Tell your boss what's going on, that they told you they are planning to leave in February. Which puts your boss in a tough position, since they will deny anything, and either you are lying or they are lying, as far as your boss is concerned. Tough situation, but that's why he is the boss and gets paid more for you.

Your boss has the choice to believe you, find a replacement as early as possible, let you train them up, fire the two jokers, and you go on your holiday in February. Or he believes them, and you go on your holiday in February, and they leave or they don't leave.

  • 2
    firing the jokers would likely require the company to pay severance; I'd guess the boss would scout replacements and prepare for them to quit of their own accord – CCJ Nov 16 '16 at 22:26
  • 4
    I think the OP's main concern is that they leave and his vacation is cancelled. – Erik Nov 17 '16 at 7:44
  • 2
    @CCJ: Since they are planning on not giving any notice, this seems to be happening in the USA, and just as they can leave without giving notice, they can be fired without giving notice. In the UK for example both would be impossible, so the problem wouldn't be there in the first place. – gnasher729 Nov 17 '16 at 8:46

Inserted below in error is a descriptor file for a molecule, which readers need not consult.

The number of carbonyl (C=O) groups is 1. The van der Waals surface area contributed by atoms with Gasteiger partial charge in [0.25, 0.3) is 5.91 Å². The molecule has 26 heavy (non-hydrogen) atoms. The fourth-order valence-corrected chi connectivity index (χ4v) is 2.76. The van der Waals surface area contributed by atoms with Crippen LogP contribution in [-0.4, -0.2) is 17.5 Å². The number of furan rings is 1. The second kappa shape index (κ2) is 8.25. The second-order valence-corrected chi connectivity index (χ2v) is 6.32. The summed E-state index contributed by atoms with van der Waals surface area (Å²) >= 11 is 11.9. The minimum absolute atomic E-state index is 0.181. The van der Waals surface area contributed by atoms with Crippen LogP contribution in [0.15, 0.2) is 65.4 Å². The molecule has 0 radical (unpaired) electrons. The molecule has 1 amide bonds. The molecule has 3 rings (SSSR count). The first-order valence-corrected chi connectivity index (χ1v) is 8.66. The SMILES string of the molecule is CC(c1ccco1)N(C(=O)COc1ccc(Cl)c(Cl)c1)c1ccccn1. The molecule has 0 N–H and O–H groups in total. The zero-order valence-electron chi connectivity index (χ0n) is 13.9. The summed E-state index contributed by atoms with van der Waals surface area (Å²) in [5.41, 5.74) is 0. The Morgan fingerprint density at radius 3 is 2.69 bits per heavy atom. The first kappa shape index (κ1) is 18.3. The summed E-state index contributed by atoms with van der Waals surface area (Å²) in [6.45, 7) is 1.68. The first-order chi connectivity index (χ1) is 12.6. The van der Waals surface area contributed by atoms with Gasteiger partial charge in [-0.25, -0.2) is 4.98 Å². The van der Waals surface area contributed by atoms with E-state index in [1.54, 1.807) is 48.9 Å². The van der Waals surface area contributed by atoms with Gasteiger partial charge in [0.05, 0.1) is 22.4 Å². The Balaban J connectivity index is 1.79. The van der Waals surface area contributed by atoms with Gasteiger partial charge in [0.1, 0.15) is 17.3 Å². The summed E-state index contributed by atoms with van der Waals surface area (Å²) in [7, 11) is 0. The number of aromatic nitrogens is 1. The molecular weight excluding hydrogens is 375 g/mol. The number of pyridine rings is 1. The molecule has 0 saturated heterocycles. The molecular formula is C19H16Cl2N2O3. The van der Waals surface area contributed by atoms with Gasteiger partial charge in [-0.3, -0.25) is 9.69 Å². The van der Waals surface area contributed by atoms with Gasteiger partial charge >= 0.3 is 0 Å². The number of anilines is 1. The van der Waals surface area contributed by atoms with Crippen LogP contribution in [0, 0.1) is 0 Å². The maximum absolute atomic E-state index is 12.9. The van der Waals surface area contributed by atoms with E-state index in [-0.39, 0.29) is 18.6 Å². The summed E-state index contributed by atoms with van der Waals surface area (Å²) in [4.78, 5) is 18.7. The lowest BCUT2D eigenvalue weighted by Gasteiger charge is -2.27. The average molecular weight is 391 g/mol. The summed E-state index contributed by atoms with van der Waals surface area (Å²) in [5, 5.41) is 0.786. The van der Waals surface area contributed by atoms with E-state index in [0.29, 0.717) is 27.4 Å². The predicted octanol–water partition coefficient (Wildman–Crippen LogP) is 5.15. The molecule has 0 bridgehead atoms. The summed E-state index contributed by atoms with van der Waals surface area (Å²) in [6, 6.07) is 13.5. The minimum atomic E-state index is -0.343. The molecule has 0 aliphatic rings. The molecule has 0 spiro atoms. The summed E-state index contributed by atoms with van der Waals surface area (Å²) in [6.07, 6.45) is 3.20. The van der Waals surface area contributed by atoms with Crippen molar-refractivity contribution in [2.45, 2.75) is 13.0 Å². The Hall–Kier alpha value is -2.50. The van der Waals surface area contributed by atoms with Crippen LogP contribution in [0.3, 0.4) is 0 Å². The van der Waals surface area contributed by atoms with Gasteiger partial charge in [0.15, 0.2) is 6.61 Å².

• 3
    @gnasher729: Assuming the co-workers are on one month's notice (typical in the UK), they could hand in their notice as soon as they get back from Christmas/New Year. The chances of hiring two replacements, and training them to the point they could cover for a holiday at the end of February is essentially zero. – Martin Bonner Nov 17 '16 at 8:52
8

I am torn between upholding my morals, and keeping this to myself, while at the same time covering my own back so I am treated fairly.

There is no moral issue: you have a clear direct interest, you informed them of it and they laughed and said no. Also, "they appear to be on a personal mission to hurt the company as much as possible."

That means that the normal moral obligation to keep this to yourself is completely void here. You have a moral right to protect your own interests, a moral obligation to protect the company, and no moral obligation to indulge people who laugh at your serious concerns.

6

My recommendation here is neither to tell the boss nor to stick it out.